photo courtesy of Linda Walker
photos by Kevin J. McCarey
by Deb Quantock McCarey
Lately, I have been daydreaming about the arrival of Spring, have you?
For me, it's too soon, I guess, as I am interested in winter-sowing some native seeds outside, and there is still time to do it.
That was the take-away from the latest West Cook Wild Ones get-your-hands-dirty workshop where winter-sowing of native seeds was the topic that Linda Walker, an Illinois Certified Perennial Specialist, covered with a room full of native gardeners, some of whom raise butterflies in their backyards, too.
West Cook Wild Ones' Pam Todd told the group of 20 or so that Linda has extensive native gardens and they are often featured in yard tours. She is also an Illinois Certified Perennial Specialist who now focuses on native plants, running a certified native plant nursery on her property, Linda's Loves, from which proceeds benefit non-profit work for youth social service projects in Myanmar.
Left to right: West Cook Wild Ones' Pam Todd and Stephanie Walquist update attendees on the status of the upcoming, online Native Plant Sale. Pick up will be on May 17, 2015 at the group's at Dominican University in River Forest. Living Landscapes: Native Plant Conference at Dominican University in River Forest.
Lucky for me, this monthly meeting was also a seed swap, fueled by local seed savers who harvested theirs last year, to share now -- all of them Illinois native wildflowers, offered up in glass jars, screw top containers and plastic bags. And, to attract and feed monarchs, lots of folks took home milkweed seeds.
I discovered that there are certain native seeds that work better than others in this climate, such as "Linda's Terrific Twenty," some of which I took home in little brown envelopes, some of which I already have growing -- and going to seed -- in my native gardens: Swamp Milkweed; White Turtlehead; Pale Coneflower; Cardinal Flower; Great Blue Lobelia; Yellow Coneflower; Wild Petunia; Royal Catchfly; Compass Plant; and Ironweed.
Generally speaking, winter-sowing is an easy, outdoor method of seed stratification/germination (invented by Trudi Davidoff) that only requires miniature greenhouses (either recycled/reused clear plastic salad containers, or recycled water and milk jugs). They should hold at least two inches of well-draining organic potting soil, a few seeds, and with the addition of some H2O, plus the ebb and flow of nature.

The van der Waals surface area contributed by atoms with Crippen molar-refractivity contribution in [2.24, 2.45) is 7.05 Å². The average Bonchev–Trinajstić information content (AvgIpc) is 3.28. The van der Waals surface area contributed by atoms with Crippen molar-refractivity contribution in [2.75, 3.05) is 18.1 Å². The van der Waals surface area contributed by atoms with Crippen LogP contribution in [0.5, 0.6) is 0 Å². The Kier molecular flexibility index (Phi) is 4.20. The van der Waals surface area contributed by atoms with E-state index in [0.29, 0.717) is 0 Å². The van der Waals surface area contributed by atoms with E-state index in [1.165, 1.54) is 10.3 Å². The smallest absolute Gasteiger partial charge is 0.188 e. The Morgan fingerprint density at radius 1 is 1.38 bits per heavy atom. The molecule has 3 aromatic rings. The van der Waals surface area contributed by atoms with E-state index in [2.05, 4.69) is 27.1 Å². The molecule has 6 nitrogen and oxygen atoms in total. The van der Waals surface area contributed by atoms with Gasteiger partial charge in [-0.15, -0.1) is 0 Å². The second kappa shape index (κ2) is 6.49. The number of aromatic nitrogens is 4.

To start, Linda advised us to label each container. To promote drainage and aeration, she directed us to poke, or drill, holes in the top and bottom of each clear plastic produce "pot." The clam shell kind are among the best to use, she suggested.
The seeds are sown on top of, or into, a few inches of pre-moistened organic potting soil. She does not use a seed starting medium, as it is "too light for out-of-doors use," she says.
Afterwards, she positions her winter-sow containers in an area that is protected from winds, close to the house or garage, but not under an overhang, because "the seeds must be exposed to all weather conditions," the long-time DuPage County Wild Ones member told the group at this monthly meeting, adding that the beauty of this method is that you can "then bid all adieu, until you meet in the spring. Mother nature takes over from there."
When warm temperatures return, the hope is that these native seeds will have undergone their stratification process, and begin to germinate into seedlings. When they do, open the lids on warm days. When seedling roots reach the bottom of the containers -- a bit beyond the formation of two true leaves -- transplant them, either directly into the ground, or into a larger garden pot, until the plants are hardier, more mature, she said.
By the way, two of her favorite resources for doing this are the Native Gardener's Companion Catalog, which is produced by Prairie Moon Nursery and a paperback book, Dick Young's Kane County Wild Plants & Natural Areas.
So, gee, golly and gosh, gardeners, just do it, or wait a week or so for this group's second annual native plant sale forms to go online.
Either way, in Oak Park and River Forest, and everywhere else, more gardeners filling their backyards, or parkways, with native plants is boffo for biodiversity, and can be pretty darn gorgeous.